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Watch Winder - - worth it or hassle?

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  • tayloreuph
    replied
    Even if you have a huge collection it’s not worth it. I’ve got (currently) 14 automatic watches and a broken 2 slot winder. So even with a pretty regular rotation I’d still have one run down before I wore it again. And why buy a winder with 14 slots when I could spend that huge amount of money on another watch, or 4, which would also possibly be automatic? A competent winder will switch direction so as to not damage the watch. The issue will be lubrication/use. Storage for a watch not being worn isn’t usually on the winder. Unless it’s in a regular wear rotation, placed flat or in a case is normal.


    Sent from my iPhone using Tapatalk

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  • mochi123
    replied
    Unless you have a huge collection, it's not worth it.

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  • FashionRick
    replied
    I have 2 winders. One from Wolf (WOLF 456002) and one cheaper from Versa. I can say that expensive is better, because the Wolf is superior, while the Versa have had some flaws over the years (For example, the glass doesnt close as tight like when it was new)
    Last edited by FashionRick; June 17, 2020, 08:50 PM.

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  • RishiK
    replied
    i've got 4 automatics , 2 of which have a date function.I got a winder about 2 yrs ago. a cheap one off amazon. i like the convenience of not having to adjust the date and time every time I change the watch. the winder holds my quartz watches as well so they are all in 1 place.

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  • stevew
    replied
    Originally posted by idvsego View Post
    Which one did you get? I wouldnt mind having a 2 watch winder to keep a couple of favorites on
    the diplomat, matte black. easy - 4 different settings for different movements - - super quiet so far (some reviews say it started clunking after 3-4 months)....only complaint is that the door opening doesn't auto-stop the winders, if they're spinning when you want to get your watch you have to reach around back and turn it off.

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  • Me27
    replied
    Originally posted by idvsego View Post
    Which one did you get? I wouldnt mind having a 2 watch winder to keep a couple of favorites on
    I have been using this one and am really happy with it.

    https://www.amazon.com/Upgraded-Vers...s=watch+winder

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  • idvsego
    replied
    Originally posted by stevew View Post
    Thanks for the advice - i know how to set the watch, the annoyance was that when it winds down i can't tell if it's off by 12 hours or not - - a super minor annoyance, but worth $40 to me, so i got a cheap-o winder on amazon. So far so good. It's not constantly running, it spins for a while and then just sits there. I read on hodinkee that automatics are designed in such a way that they can't be 'overwound' - - i agree with Me27 that as i add another automatic or two to my collection it will be nice to just grab and go and not worry about having to set the date and then wonder if i'm off by 12 hours etc.
    Which one did you get? I wouldnt mind having a 2 watch winder to keep a couple of favorites on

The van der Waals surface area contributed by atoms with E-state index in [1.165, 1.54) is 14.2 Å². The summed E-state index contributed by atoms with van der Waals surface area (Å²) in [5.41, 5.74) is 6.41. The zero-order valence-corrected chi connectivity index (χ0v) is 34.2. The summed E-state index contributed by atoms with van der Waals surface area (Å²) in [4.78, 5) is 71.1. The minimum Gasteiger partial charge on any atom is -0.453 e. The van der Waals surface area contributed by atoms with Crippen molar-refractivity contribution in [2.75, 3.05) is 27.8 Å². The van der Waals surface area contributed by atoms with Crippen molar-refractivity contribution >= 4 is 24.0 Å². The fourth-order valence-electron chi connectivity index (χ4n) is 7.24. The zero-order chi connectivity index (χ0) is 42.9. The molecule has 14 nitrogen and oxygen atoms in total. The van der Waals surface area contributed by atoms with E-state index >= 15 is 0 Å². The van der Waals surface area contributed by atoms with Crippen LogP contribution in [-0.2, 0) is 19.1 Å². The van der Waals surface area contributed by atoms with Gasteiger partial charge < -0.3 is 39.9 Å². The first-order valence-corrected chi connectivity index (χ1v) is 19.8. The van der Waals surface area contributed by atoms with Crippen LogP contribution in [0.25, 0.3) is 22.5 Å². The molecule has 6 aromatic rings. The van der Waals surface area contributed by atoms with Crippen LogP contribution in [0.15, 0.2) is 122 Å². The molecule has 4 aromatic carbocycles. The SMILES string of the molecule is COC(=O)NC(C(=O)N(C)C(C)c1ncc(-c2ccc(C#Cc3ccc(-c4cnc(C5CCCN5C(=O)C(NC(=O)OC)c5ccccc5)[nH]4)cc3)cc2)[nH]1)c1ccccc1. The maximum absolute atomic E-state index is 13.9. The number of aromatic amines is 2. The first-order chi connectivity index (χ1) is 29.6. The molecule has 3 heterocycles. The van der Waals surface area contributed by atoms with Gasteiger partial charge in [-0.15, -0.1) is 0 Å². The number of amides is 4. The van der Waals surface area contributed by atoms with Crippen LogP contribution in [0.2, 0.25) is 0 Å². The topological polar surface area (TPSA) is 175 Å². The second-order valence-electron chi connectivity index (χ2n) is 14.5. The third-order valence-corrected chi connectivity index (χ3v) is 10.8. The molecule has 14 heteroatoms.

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  • stevew
    replied
    Thanks for the advice - i know how to set the watch, the annoyance was that when it winds down i can't tell if it's off by 12 hours or not - - a super minor annoyance, but worth $40 to me, so i got a cheap-o winder on amazon. So far so good. It's not constantly running, it spins for a while and then just sits there. I read on hodinkee that automatics are designed in such a way that they can't be 'overwound' - - i agree with Me27 that as i add another automatic or two to my collection it will be nice to just grab and go and not worry about having to set the date and then wonder if i'm off by 12 hours etc.

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  • Token
    replied
    If you only have one or two automatics, then a winder isn't necessary. I don't have any autos that are a huge pain to reset such as a perpetual calendar or anything, but I do have a watch winder that holds 4 watches, and it does save me the trouble of having to wind a watch if I don't wear it for a week.

    I also haven't found any conclusive evidence showing that running a watch continuously wears it out faster significantly. I think the most probable potentially harmful aspect of a watch winder is if you get one that only rotates in one direction.

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  • evanparker
    replied
    i had some really cheap automatics that didn't stay wound for more than a n extra day after I wore them. That was a bother. now everything is just quartz. As much as it is unexciting maybe, i really just need my watch to work.

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  • Me27
    replied
    It looks like others have already touched on setting the date properly, and I agree that if this is your only automatic watch there is really no reason to get a winder.

    However, I will play devils advocate here and say that if you end up enjoying the automatic and decide to buy more I feel a winder can be a worthwhile investment. I have three automatics and a winder that holds two watches, so typically I wear one and keep the other two in the winder. While it is not a huge deal to set the time and date whenever you put a watch on, I do enjoy being able to wake up in the morning, grab whatever one I want to wear for the day, and know the time and date are all set.